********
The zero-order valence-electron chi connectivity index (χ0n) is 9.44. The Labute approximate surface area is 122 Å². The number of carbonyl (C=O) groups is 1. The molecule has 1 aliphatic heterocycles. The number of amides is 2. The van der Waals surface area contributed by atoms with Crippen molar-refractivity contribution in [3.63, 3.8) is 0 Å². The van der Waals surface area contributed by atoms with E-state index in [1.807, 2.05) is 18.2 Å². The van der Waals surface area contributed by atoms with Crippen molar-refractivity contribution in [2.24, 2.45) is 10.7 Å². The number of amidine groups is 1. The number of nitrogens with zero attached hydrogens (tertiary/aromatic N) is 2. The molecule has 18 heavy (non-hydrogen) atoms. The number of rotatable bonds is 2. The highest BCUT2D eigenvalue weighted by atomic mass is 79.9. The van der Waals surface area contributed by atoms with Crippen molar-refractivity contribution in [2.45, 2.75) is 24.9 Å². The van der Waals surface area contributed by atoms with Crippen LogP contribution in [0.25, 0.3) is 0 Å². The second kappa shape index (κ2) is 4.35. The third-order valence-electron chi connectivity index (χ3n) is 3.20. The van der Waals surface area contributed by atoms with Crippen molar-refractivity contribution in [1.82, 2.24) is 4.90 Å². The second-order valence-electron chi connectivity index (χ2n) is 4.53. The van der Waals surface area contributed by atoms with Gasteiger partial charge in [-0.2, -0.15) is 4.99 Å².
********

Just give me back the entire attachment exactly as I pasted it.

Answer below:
The zero-order valence-electron chi connectivity index (χ0n) is 9.44. The Labute approximate surface area is 122 Å². The number of carbonyl (C=O) groups is 1. The molecule has 1 aliphatic heterocycles. The number of amides is 2. The van der Waals surface area contributed by atoms with Crippen molar-refractivity contribution in [3.63, 3.8) is 0 Å². The van der Waals surface area contributed by atoms with E-state index in [1.807, 2.05) is 18.2 Å². The van der Waals surface area contributed by atoms with Crippen molar-refractivity contribution in [2.24, 2.45) is 10.7 Å². The number of amidine groups is 1. The number of nitrogens with zero attached hydrogens (tertiary/aromatic N) is 2. The molecule has 18 heavy (non-hydrogen) atoms. The number of rotatable bonds is 2. The highest BCUT2D eigenvalue weighted by atomic mass is 79.9. The van der Waals surface area contributed by atoms with Crippen molar-refractivity contribution in [2.45, 2.75) is 24.9 Å². The van der Waals surface area contributed by atoms with Crippen LogP contribution in [0.25, 0.3) is 0 Å². The second kappa shape index (κ2) is 4.35. The third-order valence-electron chi connectivity index (χ3n) is 3.20. The van der Waals surface area contributed by atoms with Crippen molar-refractivity contribution in [1.82, 2.24) is 4.90 Å². The second-order valence-electron chi connectivity index (χ2n) is 4.53. The van der Waals surface area contributed by atoms with Gasteiger partial charge in [-0.2, -0.15) is 4.99 Å².